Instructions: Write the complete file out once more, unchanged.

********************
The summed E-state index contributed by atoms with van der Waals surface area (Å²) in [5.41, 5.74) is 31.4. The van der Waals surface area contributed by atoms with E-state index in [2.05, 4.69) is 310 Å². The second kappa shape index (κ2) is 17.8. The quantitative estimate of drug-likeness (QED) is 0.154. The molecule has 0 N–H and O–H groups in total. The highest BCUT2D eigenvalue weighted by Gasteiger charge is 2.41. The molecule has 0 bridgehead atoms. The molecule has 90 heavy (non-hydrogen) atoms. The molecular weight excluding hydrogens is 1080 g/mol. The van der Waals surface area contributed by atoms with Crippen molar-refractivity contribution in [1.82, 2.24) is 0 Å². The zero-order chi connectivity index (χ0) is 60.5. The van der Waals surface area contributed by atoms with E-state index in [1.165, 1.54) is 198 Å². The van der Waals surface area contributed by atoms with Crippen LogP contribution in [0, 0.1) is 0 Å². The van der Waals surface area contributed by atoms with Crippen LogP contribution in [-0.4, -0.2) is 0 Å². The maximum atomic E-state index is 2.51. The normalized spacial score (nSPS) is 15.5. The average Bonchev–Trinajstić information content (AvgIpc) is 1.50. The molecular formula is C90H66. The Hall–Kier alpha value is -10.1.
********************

The summed E-state index contributed by atoms with van der Waals surface area (Å²) in [5.41, 5.74) is 31.4. The van der Waals surface area contributed by atoms with E-state index in [2.05, 4.69) is 310 Å². The second kappa shape index (κ2) is 17.8. The quantitative estimate of drug-likeness (QED) is 0.154. The molecule has 0 N–H and O–H groups in total. The highest BCUT2D eigenvalue weighted by Gasteiger charge is 2.41. The molecule has 0 bridgehead atoms. The molecule has 90 heavy (non-hydrogen) atoms. The molecular weight excluding hydrogens is 1080 g/mol. The van der Waals surface area contributed by atoms with Crippen molar-refractivity contribution in [1.82, 2.24) is 0 Å². The zero-order chi connectivity index (χ0) is 60.5. The van der Waals surface area contributed by atoms with E-state index in [1.165, 1.54) is 198 Å². The van der Waals surface area contributed by atoms with Crippen LogP contribution in [0, 0.1) is 0 Å². The van der Waals surface area contributed by atoms with Crippen LogP contribution in [-0.4, -0.2) is 0 Å². The maximum atomic E-state index is 2.51. The normalized spacial score (nSPS) is 15.5. The average Bonchev–Trinajstić information content (AvgIpc) is 1.50. The molecular formula is C90H66. The Hall–Kier alpha value is -10.1.